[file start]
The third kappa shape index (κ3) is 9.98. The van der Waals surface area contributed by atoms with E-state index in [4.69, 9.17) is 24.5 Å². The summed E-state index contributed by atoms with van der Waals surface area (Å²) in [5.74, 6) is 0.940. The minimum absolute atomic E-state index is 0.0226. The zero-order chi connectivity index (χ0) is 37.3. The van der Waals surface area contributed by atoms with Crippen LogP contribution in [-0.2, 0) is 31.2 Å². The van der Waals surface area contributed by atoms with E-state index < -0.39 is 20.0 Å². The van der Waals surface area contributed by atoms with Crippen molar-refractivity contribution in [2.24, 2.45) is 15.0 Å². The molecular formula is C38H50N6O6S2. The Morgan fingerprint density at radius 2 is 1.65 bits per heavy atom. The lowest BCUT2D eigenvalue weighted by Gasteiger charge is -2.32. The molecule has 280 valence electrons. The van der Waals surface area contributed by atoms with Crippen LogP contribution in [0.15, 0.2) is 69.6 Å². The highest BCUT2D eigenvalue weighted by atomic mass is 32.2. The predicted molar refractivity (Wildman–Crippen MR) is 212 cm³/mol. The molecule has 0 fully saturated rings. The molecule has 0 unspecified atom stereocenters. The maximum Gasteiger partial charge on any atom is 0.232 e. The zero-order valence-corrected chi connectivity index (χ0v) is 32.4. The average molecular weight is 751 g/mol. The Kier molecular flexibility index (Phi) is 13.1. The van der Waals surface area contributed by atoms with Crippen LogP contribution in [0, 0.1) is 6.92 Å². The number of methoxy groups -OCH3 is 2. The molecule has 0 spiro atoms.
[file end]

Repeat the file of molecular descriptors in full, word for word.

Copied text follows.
The third kappa shape index (κ3) is 9.98. The van der Waals surface area contributed by atoms with E-state index in [4.69, 9.17) is 24.5 Å². The summed E-state index contributed by atoms with van der Waals surface area (Å²) in [5.74, 6) is 0.940. The minimum absolute atomic E-state index is 0.0226. The zero-order chi connectivity index (χ0) is 37.3. The van der Waals surface area contributed by atoms with Crippen LogP contribution in [-0.2, 0) is 31.2 Å². The van der Waals surface area contributed by atoms with E-state index < -0.39 is 20.0 Å². The van der Waals surface area contributed by atoms with Crippen molar-refractivity contribution in [2.24, 2.45) is 15.0 Å². The molecular formula is C38H50N6O6S2. The Morgan fingerprint density at radius 2 is 1.65 bits per heavy atom. The lowest BCUT2D eigenvalue weighted by Gasteiger charge is -2.32. The molecule has 280 valence electrons. The van der Waals surface area contributed by atoms with Crippen LogP contribution in [0.15, 0.2) is 69.6 Å². The highest BCUT2D eigenvalue weighted by atomic mass is 32.2. The predicted molar refractivity (Wildman–Crippen MR) is 212 cm³/mol. The molecule has 0 fully saturated rings. The molecule has 0 unspecified atom stereocenters. The maximum Gasteiger partial charge on any atom is 0.232 e. The zero-order valence-corrected chi connectivity index (χ0v) is 32.4. The average molecular weight is 751 g/mol. The Kier molecular flexibility index (Phi) is 13.1. The van der Waals surface area contributed by atoms with Crippen LogP contribution in [0, 0.1) is 6.92 Å². The number of methoxy groups -OCH3 is 2. The molecule has 0 spiro atoms.